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How to Detect a Diet Scam

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You may know your omega-3s from your complex carbs, but can you detect diet scams? You needn’t look further than a newspaper, magazine, or infomercial to see outrageous nutrition and diet claims. With all the no-fat diets, no carb diets, detox diets – not to mention the magic-little-pill diets — it’s no wonder that the US is still the fattest nation on earth.

Many of these so-called weight loss plans can actually lead you down the path of deprivation (often resulting in weight loss, followed by regain). Others are outright harmful, depriving your body of important nutrients or worse.

So how can you protect yourself against diet frauds? Keep the following in mind:

1) Don’t forget common sense!
“Lose 15 lbs in a week”, “Drop a size in 2 days”, “Shed pounds without diet or exercise”. No doubt you’ve seen claims like this everywhere. Many fraudsters know how desperate people are to look slim and sexy – don’t fall for their tricks. It can happen to anyone. One of the most popular posts ever on this website looked the raspberry ketone scam — promoted by none other than Dr. Oz himself. You know the old saying if it sounds too good to be true, it probably is. Keep this in mind whenever you hear a lose-weight-quick promise.

2) What are the credentials of the person offering advice? Are they a registered dietitian (RD)? RDs are the real nutrition pros. To earn their credential, they must receive a minimum of a bachelor’s degree in nutrition from a college or university that has a program approved by the American Dietetic Association. They must also complete 900 hours in a supervised practice program. Then they must pass a national examination administered by the Commission on Dietetic Registration, and to maintain registration, dietitians complete ongoing continuing education requirements. In addition, many RDs have advanced nutrition science degrees, including Master’s or PhDs.

3) Is this person selling supplements or pills that must be taken or used in combination with their diet? Unless the supplement is backed by nutrition research substantiating the need for a specific nutrient or you have a medical condition requiring supplementation, most people don’t need a daily vitamin or mineral supplement. Ask why a supplement or pill is necessary and what research they have to support their claims.

4) Does the diet demand that whole food groups (like carbohydrates) must be omitted or specific foods must be eaten daily? Balanced nutrition and healthy weight loss allows for variety and moderation. Prohibiting whole groups of food decreases your intake of vitamins and minerals and is unnecessary to lose weight.

5) Does this person use testimonials (“My last client lost 20 pounds in 2 weeks!”) rather than nutrition research to substantiate their diet or supplement claims? Nutrition science is based on research. This means it’s been subjected to the rigors of multiple studies and reviewed by other scientists.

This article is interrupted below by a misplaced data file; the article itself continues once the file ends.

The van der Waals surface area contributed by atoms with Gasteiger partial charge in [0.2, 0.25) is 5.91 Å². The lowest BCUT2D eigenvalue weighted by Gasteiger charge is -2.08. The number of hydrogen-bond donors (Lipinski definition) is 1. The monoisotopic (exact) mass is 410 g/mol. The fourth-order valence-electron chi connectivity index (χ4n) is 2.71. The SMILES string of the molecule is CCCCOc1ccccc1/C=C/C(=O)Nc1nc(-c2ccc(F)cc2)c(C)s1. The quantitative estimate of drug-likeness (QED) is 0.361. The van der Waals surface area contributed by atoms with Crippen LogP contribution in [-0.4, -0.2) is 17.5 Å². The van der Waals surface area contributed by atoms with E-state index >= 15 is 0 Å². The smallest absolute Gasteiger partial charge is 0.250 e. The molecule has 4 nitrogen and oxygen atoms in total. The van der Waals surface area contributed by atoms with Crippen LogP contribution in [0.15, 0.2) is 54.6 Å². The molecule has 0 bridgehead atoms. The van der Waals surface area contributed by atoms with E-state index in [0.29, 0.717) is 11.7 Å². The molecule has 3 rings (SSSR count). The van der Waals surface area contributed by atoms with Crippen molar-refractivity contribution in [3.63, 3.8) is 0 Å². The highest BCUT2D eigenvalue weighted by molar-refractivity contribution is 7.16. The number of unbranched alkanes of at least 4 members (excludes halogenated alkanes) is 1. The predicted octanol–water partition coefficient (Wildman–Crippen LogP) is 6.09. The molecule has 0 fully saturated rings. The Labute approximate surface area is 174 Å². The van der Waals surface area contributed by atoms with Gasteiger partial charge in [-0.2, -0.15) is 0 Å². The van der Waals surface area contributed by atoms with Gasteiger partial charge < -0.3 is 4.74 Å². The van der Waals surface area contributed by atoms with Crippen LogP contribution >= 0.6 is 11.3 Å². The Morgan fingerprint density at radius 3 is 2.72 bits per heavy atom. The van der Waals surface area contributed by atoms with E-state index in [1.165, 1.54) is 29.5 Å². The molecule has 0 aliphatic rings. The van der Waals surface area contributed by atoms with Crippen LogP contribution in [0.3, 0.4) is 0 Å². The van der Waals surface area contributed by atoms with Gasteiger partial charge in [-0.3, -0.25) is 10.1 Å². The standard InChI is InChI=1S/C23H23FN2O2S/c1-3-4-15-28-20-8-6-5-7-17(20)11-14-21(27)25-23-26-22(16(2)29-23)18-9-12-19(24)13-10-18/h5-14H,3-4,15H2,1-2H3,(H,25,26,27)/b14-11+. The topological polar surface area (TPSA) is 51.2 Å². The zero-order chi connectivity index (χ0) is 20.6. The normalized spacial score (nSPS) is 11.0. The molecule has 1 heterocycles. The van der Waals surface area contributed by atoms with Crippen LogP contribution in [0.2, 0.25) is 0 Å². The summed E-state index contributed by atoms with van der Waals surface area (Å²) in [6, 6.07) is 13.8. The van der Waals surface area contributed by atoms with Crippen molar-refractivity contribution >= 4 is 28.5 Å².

6) Do they promise quick, dramatic results rather than long term success? Sustainable weight loss takes time. “Guaranteed” speedy results should be a red flag that you may be dealing with a quack.

The least you need to know:

Seek credible sources of nutrition and diet information. If you are a fan of this website, congratulations! You’ve come to the right place for sound nutrition and diet info. All of the weight loss advice here is provided by registered dietitians (RDs) and is based on peer-reviewed, published scientific studies, not just a hope and a prayer.

Other good nutrition resources include:

American Dietetic Association: www.eatright.org

American Heart Association – www.americanheart.org

American Cancer Society – www.cancer.org

American Institute for Cancer Research – www. Aicr.org

American Diabetes Association – www.diabetes.org

American College of Sports Medicine – www.acsm.org

Celiac Disease Foundation – www.celiac.org

Food Allergy and Anaphylaxis – www.foodallergy.org

Nutrition Action Health Letter (Center for Science in the Public Interest) – www.cspinet.org

Office of Dietary Supplements (National Institutes of Health) – www.dietary-supplements.info.nih.gov

Tufts University Diet and Nutrition Letter – www.healthletter.tufts.edu

And of course, our website, with content written exclusively by RDs, www.AppforHealth.com


Written by: Julie Upton, M.S., R.D., CSSD
Co-Founder, Appetite for Health

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2 Responses to “How to Detect a Diet Scam”

  1. DrDan Says:

    Well said. I do a annual New Years post covering diets and health scams. We need to keep speaking up. Keep it up.

  2. admin Says:

    Thank you! Your New Years post sounds like a great idea. With best wishes, Nancy

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